The Time for Public Relations is Now

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Mark-Weiner PRIME Research - featuredBy Mark Weiner, CEO, PRIME Research – North America

One of the great myths in public relations is that PR, driven as it is by relationships and creativity, is impossible to measure in terms of sales and return on investment. To the contrary, public relations in today’s business environment is as much science as it is art—and its contribution can be quantified. New applications combining public relations research and advanced statistical analyses clearly demonstrate PR’s ability to drive sales and to deliver a strong return on investment (ROI) in terms of increasing efficiency, lowering overall communication and marketing costs, and mitigating catastrophic cost.

Public relations provides what advertisers and direct marketers desperately want: customer involvement, message credibility, and sustainable brand value…all with greater efficiency.

Many companies and brands have reached a common and sometimes unexpected conclusion: PR delivers quantifiable business results often at a fraction of the cost when compared to other forms of marketing. While PR has been used to deliver value for decades, now professionals can scientifically prove how they generate measurable benefits from their public relations activities in ways that resonate in the board room.

The Time for Public Relations is NowRather than relying on PR-speak references to “hits,” “buzz” and “media awareness,” advanced communicators quantify the degree to which PR drives sales or generates a positive return on investment.  In the board room, ROI translates to how much money was made, retained or lost in relation to what was spent.

This phenomenon is not new: The first documented case of PR-ROI analysis using advanced statistical analysis came after ATT conducted an extensive, statistical analysis of marketing performance in 1999 and discovered that public relations, in the form of media relations, generated just as many new customers as advertising even though the investment in advertising was many times greater than PR. In addition to generating customers, analysis also showed that public relations regularly provided a boost to other forms of marketing, something unique to PR among all marketing channels tested. When news about ATT was positive, prominent and visible, advertising was more successful as was every other form of marketing—further demonstrating how PR was greatly undervalued as a resource.

The statistical analysis discussed here isolates the impact of public relations performance relative to other forms of marketing.  Based on sales data over time and in a select set of markets, patterns emerge that allow data scientists to assign a measurable outcome to each marketing and communications element in the mix being analyzed. Studies similar to the one conducted by ATT 17 years ago consistently show that their findings continue to be true today.  In cases ranging from automobiles to financial services, consumer packaged goods, traditional and on-line retail, beverages and telecommunications services, public relations generates the greatest efficiency.  While other forms of marketing – mass market advertising and sales promotions – drive a higher volume of sales, they do so at a much higher cost and with much less efficiency.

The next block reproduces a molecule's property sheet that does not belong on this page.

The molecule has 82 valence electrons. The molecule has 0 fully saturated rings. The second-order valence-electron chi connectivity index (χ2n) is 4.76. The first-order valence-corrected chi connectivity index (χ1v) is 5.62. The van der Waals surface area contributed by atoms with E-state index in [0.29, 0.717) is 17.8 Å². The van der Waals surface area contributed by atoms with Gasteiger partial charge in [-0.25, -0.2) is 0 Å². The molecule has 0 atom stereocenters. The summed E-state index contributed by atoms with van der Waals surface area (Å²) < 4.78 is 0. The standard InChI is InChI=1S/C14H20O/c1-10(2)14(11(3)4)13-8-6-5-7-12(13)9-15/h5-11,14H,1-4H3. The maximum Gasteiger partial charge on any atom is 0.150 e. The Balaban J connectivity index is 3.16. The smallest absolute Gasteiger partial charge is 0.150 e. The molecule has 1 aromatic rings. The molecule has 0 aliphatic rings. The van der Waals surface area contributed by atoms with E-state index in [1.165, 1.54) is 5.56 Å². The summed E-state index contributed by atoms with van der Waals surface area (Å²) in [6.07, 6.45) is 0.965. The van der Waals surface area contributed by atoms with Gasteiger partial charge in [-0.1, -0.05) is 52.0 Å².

About the Author: Mark Weiner is the Chief Executive Officer of PRIME Research, an international research-based communications consultancy helping many of the world’s most admired companies and brands to improve their PR-ROI. 

 

 

4 Comments

  1. Ford Kanzler on at 11:03 AM

    Great stuff! We’ve inherently, if not statistically, provably known the value and cost-effectiveness of PR for many years. Its fine seeing another reminder to this effect. Unfortunately the article is missing info about methods and the costs of measuring PR ROI. Perhaps that’s your next article?

    • N. Darlene Womack on at 5:28 PM

      Great topic, Mark! I’ve found that quantitative and qualitative research must be done before and after PR events for execs to see the positive difference that PR truly makes on its own, excluding modes of one-way communication. Measurement vendors participate gladly, but it would be ideal to identify the least costly methods of measurement, as Ford Kanzler mentioned. Consistently demonstrating impactful PR ROI at minimal cost remains a challenge.

      • Mark Weiner on at 10:51 AM

        Thanks for your response. PR-ROI takes three forms: generating revenue, efficiency (more for less), and avoiding catastrophic cost. Revenue generation is the sexiest; avoiding catastrophic cost has the greatest impact; and efficiency is the least expensive. In fact, you and everyone else probably tries to make good decisions to do more with less and for less. The easiest approach using a media relations example is lowering the cost-per-thousand people reached or lowering the of generating a positive message. All you need is your budget, the coverage and the ability to divide. In this case, lowering your costs is an ROI metric because the money you save goes to the company’s bottom line.

    • Mark Weiner on at 10:47 AM

      Ford,

      Thanks for your response and your question. One of the most exciting aspects of uncovering PR’s measurable impact on business results is that what we’ve always believed in our hearts to be true — that PR “works” — is, in fact, true. PR delivers meaningful results more efficiently than other marketing channels. We will discuss how this is done in future posts. For now, let me refer you to a paper I co-authored for the Institute for Public Relations. Here’s the link http://www.instituteforpr.org/wp-content/uploads/2006_ROI_LRW.pdf. The paper is a little old but the authors are committed to updating it by the end of the year.

      Mark

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